Mary did not know what “wutherin’” meant until she listened, and then she understood. It must mean that hollow shuddering sort of roar which rushed round and round the house as if the giant no one could see were buffeting it and beating at the walls and windows to try to break in. But one knew he could not get in, and somehow it made one feel very safe and warm inside a room with a red coal fire.

―Frances Hodgson Burnett, The Secret Garden

Image: Bodie Ghost Town Storm © photographers nature with CCLicense

Quote for Today: M.F.K. Fisher

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It seems to me that our three basic needs, for food and security and love, are so mixed and mingled and entwined that we cannot straightly think of one without the others. So it happens that when I write of hunger, I am really writing about love and the hunger for it, and warmth and the love of it and the hunger for it… and then the warmth and richness and fine reality of hunger satisfied… and it is all one.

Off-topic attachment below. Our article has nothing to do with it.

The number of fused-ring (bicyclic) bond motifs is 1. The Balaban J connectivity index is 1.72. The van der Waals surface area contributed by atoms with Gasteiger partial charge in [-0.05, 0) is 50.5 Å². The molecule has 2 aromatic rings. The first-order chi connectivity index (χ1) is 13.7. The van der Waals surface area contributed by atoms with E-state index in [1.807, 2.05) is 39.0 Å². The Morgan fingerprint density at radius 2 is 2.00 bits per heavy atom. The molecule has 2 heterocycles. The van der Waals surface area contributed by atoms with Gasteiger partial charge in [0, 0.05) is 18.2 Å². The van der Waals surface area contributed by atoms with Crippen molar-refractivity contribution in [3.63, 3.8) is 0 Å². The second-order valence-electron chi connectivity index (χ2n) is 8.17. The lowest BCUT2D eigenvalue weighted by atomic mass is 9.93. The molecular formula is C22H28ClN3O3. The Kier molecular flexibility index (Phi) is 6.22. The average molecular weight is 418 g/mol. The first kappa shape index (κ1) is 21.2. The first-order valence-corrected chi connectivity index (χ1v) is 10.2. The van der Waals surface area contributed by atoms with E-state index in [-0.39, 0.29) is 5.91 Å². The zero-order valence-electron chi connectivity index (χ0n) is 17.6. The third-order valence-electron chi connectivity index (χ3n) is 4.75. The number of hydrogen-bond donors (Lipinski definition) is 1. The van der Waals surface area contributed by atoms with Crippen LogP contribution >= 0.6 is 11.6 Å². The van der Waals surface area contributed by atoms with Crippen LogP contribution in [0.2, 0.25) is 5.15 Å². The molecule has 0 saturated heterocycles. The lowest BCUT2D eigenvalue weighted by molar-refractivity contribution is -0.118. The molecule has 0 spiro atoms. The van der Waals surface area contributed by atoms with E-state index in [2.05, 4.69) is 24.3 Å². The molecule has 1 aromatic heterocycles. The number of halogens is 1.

M.F.K. FisherThe Art of Eating

Quote for Today: Rob Sheffield

On the way we talked about the road sign Bridge Ices Before Road. I always wondered, If that’s a problem, why don’t they just build the bridge out of the same stuff they use to build the road? Drema explained that the bridge isn’t made out of different material than the road, but that the bridge ices quicker because it’s alone, hanging there without the land under it to keep it warm.

Rob Sheffield, Love Is a Mix Tape

Quote for Today: Haruki Murakami

© dfinnecy with CCLicense

© dfinnecy with CCLicense